What Default Might Look Like: A History Lesson
Reuters has an interesting analysis of what a US default might look like based on bank statements from the Treasury Department over the same period last year.
The Treasury Department exhausts all available tools to stay under the cap on borrowing and can no longer add to the national debt. Treasury expects it would still have about $30 billion cash on hand to cover its bills. Among the many inflows and outflows that day, it takes in $6.75 billion in taxes but pays out $10.9 billion in Social Security retirement checks. By the end of the day, its cushion has eroded to $27.5 billion.
OCT. 18 - OCT. 29
Treasury's cash reserve quickly dwindles. Washington only takes in about 70 cents for every dollar it spends and is now unable to issue new debt to cover the difference.
The tide turns briefly on October 22, when the government takes in $3.5 billion more than it spends.
But that temporary gain is soon erased. October 24 is an especially rough day: Treasury pays $1.8 billion to defense contractors, $2.2 billion to doctors and hospitals that treat elderly patients through the Medicare program, and $11.1 billion in Social Security, while taking in only $9.6 billion in taxes and other income.
One possible wild card: Treasury could lose the trust of the bond market.
Even though the government cannot add to the national debt at this point, it can legally roll over expiring debt. Investors have the opportunity to cash out about $100 billion worth of U.S. debt every week but choose to reinvest it. If fear of default causes investors to steer clear of new debt offerings, Treasury's finances could unravel almost overnight.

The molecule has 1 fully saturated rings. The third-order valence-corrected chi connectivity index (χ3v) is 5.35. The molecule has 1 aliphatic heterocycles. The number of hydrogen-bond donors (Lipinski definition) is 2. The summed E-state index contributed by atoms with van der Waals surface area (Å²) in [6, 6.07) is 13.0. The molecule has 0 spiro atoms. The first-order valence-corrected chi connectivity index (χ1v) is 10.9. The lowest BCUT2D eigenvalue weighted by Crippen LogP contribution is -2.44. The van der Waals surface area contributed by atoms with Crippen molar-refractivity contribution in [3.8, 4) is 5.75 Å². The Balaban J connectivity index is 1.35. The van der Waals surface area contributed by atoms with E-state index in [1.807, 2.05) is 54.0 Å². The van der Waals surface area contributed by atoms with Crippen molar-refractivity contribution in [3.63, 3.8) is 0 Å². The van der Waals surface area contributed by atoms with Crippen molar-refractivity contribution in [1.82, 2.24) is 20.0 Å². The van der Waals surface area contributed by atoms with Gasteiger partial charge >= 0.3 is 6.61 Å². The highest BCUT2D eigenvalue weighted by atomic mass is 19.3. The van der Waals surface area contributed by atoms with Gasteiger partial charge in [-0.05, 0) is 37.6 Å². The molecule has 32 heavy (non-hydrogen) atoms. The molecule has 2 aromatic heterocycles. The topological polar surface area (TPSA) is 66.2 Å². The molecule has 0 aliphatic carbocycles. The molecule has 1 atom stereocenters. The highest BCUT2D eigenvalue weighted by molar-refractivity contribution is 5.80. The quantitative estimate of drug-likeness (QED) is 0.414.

"It's very hard to predict," said Brian Collins, an analyst at the Bipartisan Policy Center, which helped Reuters with this analysis. "It's the same thing that causes (bank) runs or credit markets to freeze."
Default happens. By the end of the day, the government is $7 billion short of what it needs to pay all of its bills.
So who gets stiffed?
Everybody, according to the Obama administration.
Treasury says it doesn't have the ability to pick and choose who gets paid. The last time the government faced this situation in 2011, they planned to wait until public coffers were full enough to pay a full day's bills before cutting any checks, according to a Treasury Department watchdog report from 2012.
It only gets worse, according to the Reuters analysis. On October 31, a $6 billion interest payment to bondholders comes due:
A missed payment could shake that foundation. The United States currently pays some of the lowest interest rates in the world due to a strong history of repayment; those borrowing costs would almost certainly rise. Stock markets could tumble and nervous consumers could spend less of their money, further damaging the economy.
For the Treasury Department, this is where the truly tough decisions begin. Does the government pay bondholders in China or troops in Afghanistan? The Obama administration says it doesn't have the ability to prioritize payments, but analysts are convinced it would at least try.
"Not making an interest payment on time is probably a worse way to default than not making other payments," Collins said.
After that, tough choices:
In theory, the government could keep bondholders whole indefinitely because tax revenues are more than enough to cover interest payments, and Treasury pays creditors through a separate system than other obligations.
That would mean longer delays for everybody else. U.S. troops could fall behind on their rent payments, and seniors who rely on Social Security may have trouble buying groceries.
It's hard to see how this scenario -- or anything close to it -- will come to pass. The signs will be unmistakable and unless total madness grips the capitol, it probably won't get this bad.
But even if the scenario is partially correct, the economy will take a significant hit -- perhaps enough to push us into a deeper recession. Will Congress roll the dice? If they do, snake eyes seems a definite possibility.